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I want to prove that the topological space $\mathbb{N}$, with an open set defined as a set with a finite complement, is not path connected.

In case it is relevant, I have already shown (at least I hope so) that this space is connected and compact.

My plan is to suppose that we have a continuous function $$f: [0,1] \to \mathbb{N}$$ such that $f(0)=n$ and $f(1)=m$, where $m,n\in\mathbb{N}$, and then produce a contradiction.

It seems to me that the definition of continuity I need is probably the one that says that the open sets in the range must come from open sets in the domain, or else the one that says that closed sets in the range must come from closed sets in the domain.

Other than that, I am a bit stuck.

Any tips would be greatly appreciated.

*BEGIN EDIT: Thanks to David Moews comments, I can see now how the problem reduces to showing that $[0,1]$ cannot be written as the union of countably many disjoint closed sets. On the MathOverflow post referred to in the comments, I found this sketch of a proof:

"The proof I like uses the fact that a nested sequence of open intervals has non-empty intersection provided neither end point is eventually constant. Now one inductively constructs a sequence of such intervals as follows. Each interval is a component of the complement of the union of the first n closed sets, for some n. Then wait till the next closed set intersects that interval. (If it never does, then we're trivially done.) It cannot fill the whole interval, and indeed must miss out an interval at the left and an interval at the right. So pass to one of those subintervals in such a way that your left-right choices alternate. Done."

I am not sure if I understand this argument correctly. Here is my version of it:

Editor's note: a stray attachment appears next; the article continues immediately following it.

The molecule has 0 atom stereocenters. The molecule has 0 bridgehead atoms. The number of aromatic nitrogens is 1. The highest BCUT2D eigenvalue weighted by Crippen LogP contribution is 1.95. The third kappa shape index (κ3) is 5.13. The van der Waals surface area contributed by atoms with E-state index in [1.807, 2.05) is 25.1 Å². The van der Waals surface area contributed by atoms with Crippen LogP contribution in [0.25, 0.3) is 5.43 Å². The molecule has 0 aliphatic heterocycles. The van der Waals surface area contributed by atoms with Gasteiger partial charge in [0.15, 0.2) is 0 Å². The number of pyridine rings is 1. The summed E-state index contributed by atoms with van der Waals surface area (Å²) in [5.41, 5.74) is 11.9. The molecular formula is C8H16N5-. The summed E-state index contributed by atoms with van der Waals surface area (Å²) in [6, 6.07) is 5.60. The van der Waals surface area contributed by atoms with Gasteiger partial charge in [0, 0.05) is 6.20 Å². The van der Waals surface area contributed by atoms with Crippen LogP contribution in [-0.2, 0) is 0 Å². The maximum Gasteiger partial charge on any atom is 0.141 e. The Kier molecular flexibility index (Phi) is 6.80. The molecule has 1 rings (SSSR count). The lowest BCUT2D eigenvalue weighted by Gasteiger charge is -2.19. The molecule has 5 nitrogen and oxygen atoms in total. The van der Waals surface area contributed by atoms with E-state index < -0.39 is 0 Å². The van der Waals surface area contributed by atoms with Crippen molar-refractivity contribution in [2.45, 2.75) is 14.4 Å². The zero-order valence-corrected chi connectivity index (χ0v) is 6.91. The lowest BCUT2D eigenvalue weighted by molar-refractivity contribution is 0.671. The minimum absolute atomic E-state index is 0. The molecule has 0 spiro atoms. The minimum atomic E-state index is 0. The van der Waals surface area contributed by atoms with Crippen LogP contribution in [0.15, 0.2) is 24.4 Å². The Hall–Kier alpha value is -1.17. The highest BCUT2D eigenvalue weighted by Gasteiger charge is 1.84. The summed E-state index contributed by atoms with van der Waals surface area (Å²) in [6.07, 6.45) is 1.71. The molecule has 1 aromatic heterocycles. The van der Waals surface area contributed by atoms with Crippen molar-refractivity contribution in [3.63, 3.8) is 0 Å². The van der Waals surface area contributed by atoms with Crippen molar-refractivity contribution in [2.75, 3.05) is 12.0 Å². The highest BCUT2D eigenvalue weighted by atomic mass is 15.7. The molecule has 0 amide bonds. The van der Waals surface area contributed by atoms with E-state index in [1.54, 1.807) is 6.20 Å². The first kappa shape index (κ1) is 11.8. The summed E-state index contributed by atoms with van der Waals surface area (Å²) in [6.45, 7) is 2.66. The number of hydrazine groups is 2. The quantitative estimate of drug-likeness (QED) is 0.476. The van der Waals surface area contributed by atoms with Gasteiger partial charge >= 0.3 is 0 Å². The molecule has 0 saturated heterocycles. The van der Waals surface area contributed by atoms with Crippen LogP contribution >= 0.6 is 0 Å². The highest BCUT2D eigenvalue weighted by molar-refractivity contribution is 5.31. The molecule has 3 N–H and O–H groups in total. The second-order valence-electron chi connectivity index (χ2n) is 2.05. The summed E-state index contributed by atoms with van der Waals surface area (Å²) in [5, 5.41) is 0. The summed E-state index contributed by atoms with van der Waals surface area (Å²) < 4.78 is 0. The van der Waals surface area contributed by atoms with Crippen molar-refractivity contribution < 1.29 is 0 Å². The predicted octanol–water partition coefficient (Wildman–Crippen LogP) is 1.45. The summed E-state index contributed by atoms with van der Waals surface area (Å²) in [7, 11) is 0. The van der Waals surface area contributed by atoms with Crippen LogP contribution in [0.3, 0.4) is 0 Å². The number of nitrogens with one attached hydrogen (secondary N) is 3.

We know that for $n=f(0)$ and $m=f(1)$ there are closed sets $[0,a]$ and $[b,1]$ in $[0,1]$, possibly singleton, such that $f([0,a])=n$ and $f([b,1])=m$. The union of these two closed subsets $[0,a]\cup [b,1]$ is a closed subset of $[0,1]$, with the open subset $(a,b)$ as its complement. Suppose that $[0,1]$ can be written as a union of countably many closed and disjoint sets. Then there is a closed set $[c,d]$ that lies within $(a,b)$. Since there exists $x$ such that $a=Inf((a,b))<x<c$, etc, we now have $[0,1]=[0,a]\cup (a,c)\cup [c,d]\cup(d,b)\cup [b,1]$. Similarly, there must be a closed set $[e,f]$ that lies within $(a,c)$ so that $(a,c)=(a,e)\cup [e,f]\cup (f,c)$. Note that $(f,c)\subset (a,b)$. We can proceed inductively so that $(f_{n+1},c_{n+1})\subset (f_{n},c_{n})\subset ...\subset (a,b)$. So there is always another open set, and if we can show that this set contains a point, then there is a point that is not in the union of countable closed and disjoint sets and we have a contradiction.

I'm not quite sure how to show this but perhaps I could argue:

Since $(a,...,f_n,f_{n+1},...)$ is strictly increasing and $(b,...,c_n, c_{n+1},...)$ is strictly decreasing and since $\forall n, f_n\leq c_n$, they are bounded monotone sequences of real numbers and must converge. Thus we have our point.

Is this line of thinking correct. Or have I misunderstood something?

I'm sorry if I am going over old territory, but I just want to make sure I am on the right track. Thanks in advance for any help. *END EDIT

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This is the same question as this one, which was never answered here. The question was also asked and answered on MathOverflow. –  David Moews Mar 16 '13 at 2:30
    
Thanks for the reference. I have looked at the MathOverflow post, and will try to make sense of it. –  jim Mar 16 '13 at 3:01
    
So, filling in the dots, it seems that $\forall n\in\mathbb{N}, \{n\}$ is a closed set. So that $f^{-1}(n)$ must be closed in [0,1], by assumption of continuity. Then since there are countably many elements in the range of $f$, [0,1] must be the union of countably many closed sets. These sets are non empty, since for each $n\in\mathbb{N}$ there is at least one $x\in [0,1]$ such that $f(x)=n$, and disjoint, since $f$ cannot send the same $x_{0}$ to two distinct elements of $\mathbb{N}$. –  jim Mar 16 '13 at 3:20
    
...and this is why the problem reduces to showing that [0,1] cannot be written as a countable union of pairwise disjoint non-empty closed sets. Have I understood this correctly? If so, I will now try to understand the proofs of this reduced problem. –  jim Mar 16 '13 at 3:24
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Yes, that's right. A priori, you could also have a partition of $[0,1]$ into only a finite number ($\ge 2$) of nonempty closed sets, but this would contradict the fact that $[0,1]$ is connected. –  David Moews Mar 16 '13 at 3:35

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